In my benchmarks when aligning two genomes of SARS-COV2 the Biopython.pairwise2 was substantially faster than both pyalign and parasail.

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Using (parts of) the SARS-COV-2 genome, I put together a little notebook to produce some timings:

If I'm doing something wrong there, I would be grateful to get an idea what it is.

# runtimes

I limited the alignment to the first 5000 bases vs. the following 5000 bases (see cell 4), because I was not able to run a larger alignment with biopython (and pyalign) in reasonable (< 1m) time. Here are the numbers from the notebook:

test_parasail time: 0.1446s score: 2089
test_biopython time: 13.4976s score: 2089.0
test_pyalign_general time: 20.8568s score: 2089.0
test_pyalign_alphabet time: 3.0250s score: 2089.0


All four solutions correctly compute the score.

# general vs alphabetic mode in pyalign

The runtime data you saw with pyalign is probably from the "general" mode. There are two different modes.

Mode A (pyalign.problems.general) assumes that there is an infinitely sized alphabet in the sequences, and that for two sequences a and b, the scores between a[i] and b[j] are in no way structured (i.e. based on a small score matrix).

Mode B (pyalign.problem.alphabetic ) corresponds to nucletoide alignments, where one can assume a small alphabet of finite size. The runtimes there are much better.

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Thanks for following up with the code. I will use your test code below.

I actually misspoke and agreed that pairwise2 is the right way to generate alignments in BioPython.

Actually, pairswise2 is deprecated and should not be used.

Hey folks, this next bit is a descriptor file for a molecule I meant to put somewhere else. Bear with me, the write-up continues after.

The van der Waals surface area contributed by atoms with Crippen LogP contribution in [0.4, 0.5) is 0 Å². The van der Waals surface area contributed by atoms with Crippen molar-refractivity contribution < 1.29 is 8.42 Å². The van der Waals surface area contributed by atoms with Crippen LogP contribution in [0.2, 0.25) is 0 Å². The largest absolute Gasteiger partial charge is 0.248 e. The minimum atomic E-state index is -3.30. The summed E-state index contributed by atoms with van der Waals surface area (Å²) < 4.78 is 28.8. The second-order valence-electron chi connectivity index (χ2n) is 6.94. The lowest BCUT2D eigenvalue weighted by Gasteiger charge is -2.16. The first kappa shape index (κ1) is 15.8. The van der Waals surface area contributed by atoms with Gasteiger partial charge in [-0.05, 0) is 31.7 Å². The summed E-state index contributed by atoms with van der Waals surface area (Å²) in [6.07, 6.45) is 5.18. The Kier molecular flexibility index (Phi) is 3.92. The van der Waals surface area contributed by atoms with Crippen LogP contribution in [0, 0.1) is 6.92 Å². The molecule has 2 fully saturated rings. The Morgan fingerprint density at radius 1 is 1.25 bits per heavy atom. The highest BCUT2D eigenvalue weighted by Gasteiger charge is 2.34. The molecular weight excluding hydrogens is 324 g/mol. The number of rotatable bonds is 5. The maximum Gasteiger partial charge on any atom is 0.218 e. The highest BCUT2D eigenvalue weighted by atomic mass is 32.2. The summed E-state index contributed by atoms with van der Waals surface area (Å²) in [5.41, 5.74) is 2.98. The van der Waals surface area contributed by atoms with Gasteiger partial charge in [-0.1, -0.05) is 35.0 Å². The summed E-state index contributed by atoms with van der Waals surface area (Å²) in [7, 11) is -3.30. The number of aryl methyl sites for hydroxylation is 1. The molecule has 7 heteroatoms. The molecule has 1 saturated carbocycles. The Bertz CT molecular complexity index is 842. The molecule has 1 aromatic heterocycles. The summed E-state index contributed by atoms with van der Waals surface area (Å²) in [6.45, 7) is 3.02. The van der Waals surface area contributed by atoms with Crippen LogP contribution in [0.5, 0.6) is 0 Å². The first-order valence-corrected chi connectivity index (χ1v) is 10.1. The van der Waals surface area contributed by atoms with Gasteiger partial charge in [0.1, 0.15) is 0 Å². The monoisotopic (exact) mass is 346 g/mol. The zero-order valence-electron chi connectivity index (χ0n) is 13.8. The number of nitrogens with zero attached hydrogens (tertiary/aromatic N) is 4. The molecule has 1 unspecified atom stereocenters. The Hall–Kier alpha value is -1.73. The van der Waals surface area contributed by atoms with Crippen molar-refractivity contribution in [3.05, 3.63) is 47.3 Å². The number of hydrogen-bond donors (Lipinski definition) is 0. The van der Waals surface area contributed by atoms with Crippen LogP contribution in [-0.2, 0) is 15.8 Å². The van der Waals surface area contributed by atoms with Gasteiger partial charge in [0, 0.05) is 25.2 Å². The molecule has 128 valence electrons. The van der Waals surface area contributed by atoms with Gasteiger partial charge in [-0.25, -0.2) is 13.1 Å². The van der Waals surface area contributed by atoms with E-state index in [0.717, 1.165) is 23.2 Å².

The efficient way to use alignments is via:

from Bio.Align import PairwiseAligner


in that case the code below:

import parasail
from Bio import pairwise2
from Bio.Align import PairwiseAligner
import time

a = "ACGT" * 1000

def measure_time(f):
t0 = time.time()
r = f()
t1 = time.time()
print(f.__name__, f"time: {t1 - t0:.4f}s", f"score: {r}")

def test_parasail():
matrix = parasail.matrix_create("ACGT", 1, 0)
return parasail.sw(a, a, 1, 1, matrix).score

def test_biopython_1():
score = pairwise2.align.localxs(
a, a, open=-1, extend=-1, one_alignment_only=True)[0].score
return score

def test_biopython_2():
aligner = PairwiseAligner()
alns = aligner.align(a, a)
return alns[0].score

measure_time(test_biopython_1)
measure_time(test_parasail)
measure_time(test_biopython_2)


will produce:

test_biopython_1 time: 5.7560s score: 4000.0
test_parasail time: 0.0671s score: 4000
test_biopython_2 time: 0.0580s score: 4000.0


note how biopython is faster than parasail.

Parasail most likely could be tuned to be faster than biopython, it has many options that I don't fully understand. I needed a generic aligner that worked in different circumstances for both global and local alignments, with both nucleotides and peptides, with a tunable penalties even for gaps at start and end, etc

It seemed that BioPython did a good job right away with no special tuning needed.

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Oh, now I remember the problem with parasail, if one needs a trace (actual alignment, not just the score) parasail was slower than biopython.

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Ok, thanks for sharing, these are interesting timings. And thanks for hinting me to PairwiseAligner, I wasn't aware of it.